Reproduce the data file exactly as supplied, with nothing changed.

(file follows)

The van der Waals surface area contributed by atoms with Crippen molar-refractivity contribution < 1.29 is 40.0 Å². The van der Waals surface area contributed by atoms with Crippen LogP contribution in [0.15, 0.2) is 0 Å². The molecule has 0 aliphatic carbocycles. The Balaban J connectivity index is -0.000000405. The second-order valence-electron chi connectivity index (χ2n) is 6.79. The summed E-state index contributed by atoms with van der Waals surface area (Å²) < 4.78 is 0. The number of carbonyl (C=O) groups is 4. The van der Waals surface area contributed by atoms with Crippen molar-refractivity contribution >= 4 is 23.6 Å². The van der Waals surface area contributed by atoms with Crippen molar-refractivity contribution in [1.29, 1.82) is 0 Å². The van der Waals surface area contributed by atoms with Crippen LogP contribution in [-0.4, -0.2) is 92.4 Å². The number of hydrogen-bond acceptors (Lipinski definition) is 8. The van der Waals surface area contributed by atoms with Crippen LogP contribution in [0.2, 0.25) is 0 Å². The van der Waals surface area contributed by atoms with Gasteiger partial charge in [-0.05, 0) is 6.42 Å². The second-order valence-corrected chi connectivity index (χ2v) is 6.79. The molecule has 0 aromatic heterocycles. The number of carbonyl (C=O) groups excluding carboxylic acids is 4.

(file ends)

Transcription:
The van der Waals surface area contributed by atoms with Crippen molar-refractivity contribution < 1.29 is 40.0 Å². The van der Waals surface area contributed by atoms with Crippen LogP contribution in [0.15, 0.2) is 0 Å². The molecule has 0 aliphatic carbocycles. The Balaban J connectivity index is -0.000000405. The second-order valence-electron chi connectivity index (χ2n) is 6.79. The summed E-state index contributed by atoms with van der Waals surface area (Å²) < 4.78 is 0. The number of carbonyl (C=O) groups is 4. The van der Waals surface area contributed by atoms with Crippen molar-refractivity contribution >= 4 is 23.6 Å². The van der Waals surface area contributed by atoms with Crippen molar-refractivity contribution in [1.29, 1.82) is 0 Å². The van der Waals surface area contributed by atoms with Crippen LogP contribution in [-0.4, -0.2) is 92.4 Å². The number of hydrogen-bond acceptors (Lipinski definition) is 8. The van der Waals surface area contributed by atoms with Crippen LogP contribution in [0.2, 0.25) is 0 Å². The van der Waals surface area contributed by atoms with Gasteiger partial charge in [-0.05, 0) is 6.42 Å². The second-order valence-corrected chi connectivity index (χ2v) is 6.79. The molecule has 0 aromatic heterocycles. The number of carbonyl (C=O) groups excluding carboxylic acids is 4.